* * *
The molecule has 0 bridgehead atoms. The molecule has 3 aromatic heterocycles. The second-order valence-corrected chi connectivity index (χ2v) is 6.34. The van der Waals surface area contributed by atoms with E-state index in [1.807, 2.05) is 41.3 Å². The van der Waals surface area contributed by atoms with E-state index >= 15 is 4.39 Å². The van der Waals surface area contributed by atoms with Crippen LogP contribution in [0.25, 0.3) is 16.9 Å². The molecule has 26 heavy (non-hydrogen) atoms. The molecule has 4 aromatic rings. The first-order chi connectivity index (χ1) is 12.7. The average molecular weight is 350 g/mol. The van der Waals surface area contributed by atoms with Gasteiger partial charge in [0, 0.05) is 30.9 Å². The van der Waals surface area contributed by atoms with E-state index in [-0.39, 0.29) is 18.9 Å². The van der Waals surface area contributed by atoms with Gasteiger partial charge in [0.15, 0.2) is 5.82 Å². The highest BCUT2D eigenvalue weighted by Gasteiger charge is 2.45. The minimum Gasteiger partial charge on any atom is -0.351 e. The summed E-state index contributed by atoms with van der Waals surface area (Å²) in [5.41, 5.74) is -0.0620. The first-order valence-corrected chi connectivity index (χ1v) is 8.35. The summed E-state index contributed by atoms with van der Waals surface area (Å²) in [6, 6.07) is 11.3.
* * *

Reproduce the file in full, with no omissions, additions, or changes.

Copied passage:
The molecule has 0 bridgehead atoms. The molecule has 3 aromatic heterocycles. The second-order valence-corrected chi connectivity index (χ2v) is 6.34. The van der Waals surface area contributed by atoms with E-state index in [1.807, 2.05) is 41.3 Å². The van der Waals surface area contributed by atoms with E-state index >= 15 is 4.39 Å². The van der Waals surface area contributed by atoms with Crippen LogP contribution in [0.25, 0.3) is 16.9 Å². The molecule has 26 heavy (non-hydrogen) atoms. The molecule has 4 aromatic rings. The first-order chi connectivity index (χ1) is 12.7. The average molecular weight is 350 g/mol. The van der Waals surface area contributed by atoms with Gasteiger partial charge in [0, 0.05) is 30.9 Å². The van der Waals surface area contributed by atoms with E-state index in [-0.39, 0.29) is 18.9 Å². The van der Waals surface area contributed by atoms with Gasteiger partial charge in [0.15, 0.2) is 5.82 Å². The highest BCUT2D eigenvalue weighted by Gasteiger charge is 2.45. The minimum Gasteiger partial charge on any atom is -0.351 e. The summed E-state index contributed by atoms with van der Waals surface area (Å²) in [5.41, 5.74) is -0.0620. The first-order valence-corrected chi connectivity index (χ1v) is 8.35. The summed E-state index contributed by atoms with van der Waals surface area (Å²) in [6, 6.07) is 11.3.